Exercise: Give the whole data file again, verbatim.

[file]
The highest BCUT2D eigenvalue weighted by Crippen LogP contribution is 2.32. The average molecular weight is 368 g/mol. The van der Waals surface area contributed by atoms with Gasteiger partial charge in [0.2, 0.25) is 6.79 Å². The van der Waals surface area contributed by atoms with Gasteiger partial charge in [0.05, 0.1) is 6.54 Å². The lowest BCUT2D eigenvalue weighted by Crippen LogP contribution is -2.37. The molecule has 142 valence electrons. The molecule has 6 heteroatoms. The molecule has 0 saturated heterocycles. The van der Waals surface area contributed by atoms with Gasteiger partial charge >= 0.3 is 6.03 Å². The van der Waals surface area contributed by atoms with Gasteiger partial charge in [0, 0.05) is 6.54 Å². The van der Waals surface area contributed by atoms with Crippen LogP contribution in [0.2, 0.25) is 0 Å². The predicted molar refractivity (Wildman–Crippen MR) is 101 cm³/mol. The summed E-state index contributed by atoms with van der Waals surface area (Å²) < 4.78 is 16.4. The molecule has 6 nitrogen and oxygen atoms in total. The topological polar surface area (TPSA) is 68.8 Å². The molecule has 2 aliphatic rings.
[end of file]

The highest BCUT2D eigenvalue weighted by Crippen LogP contribution is 2.32. The average molecular weight is 368 g/mol. The van der Waals surface area contributed by atoms with Gasteiger partial charge in [0.2, 0.25) is 6.79 Å². The van der Waals surface area contributed by atoms with Gasteiger partial charge in [0.05, 0.1) is 6.54 Å². The lowest BCUT2D eigenvalue weighted by Crippen LogP contribution is -2.37. The molecule has 142 valence electrons. The molecule has 6 heteroatoms. The molecule has 0 saturated heterocycles. The van der Waals surface area contributed by atoms with Gasteiger partial charge >= 0.3 is 6.03 Å². The van der Waals surface area contributed by atoms with Gasteiger partial charge in [0, 0.05) is 6.54 Å². The van der Waals surface area contributed by atoms with Crippen LogP contribution in [0.2, 0.25) is 0 Å². The predicted molar refractivity (Wildman–Crippen MR) is 101 cm³/mol. The summed E-state index contributed by atoms with van der Waals surface area (Å²) < 4.78 is 16.4. The molecule has 6 nitrogen and oxygen atoms in total. The topological polar surface area (TPSA) is 68.8 Å². The molecule has 2 aliphatic rings.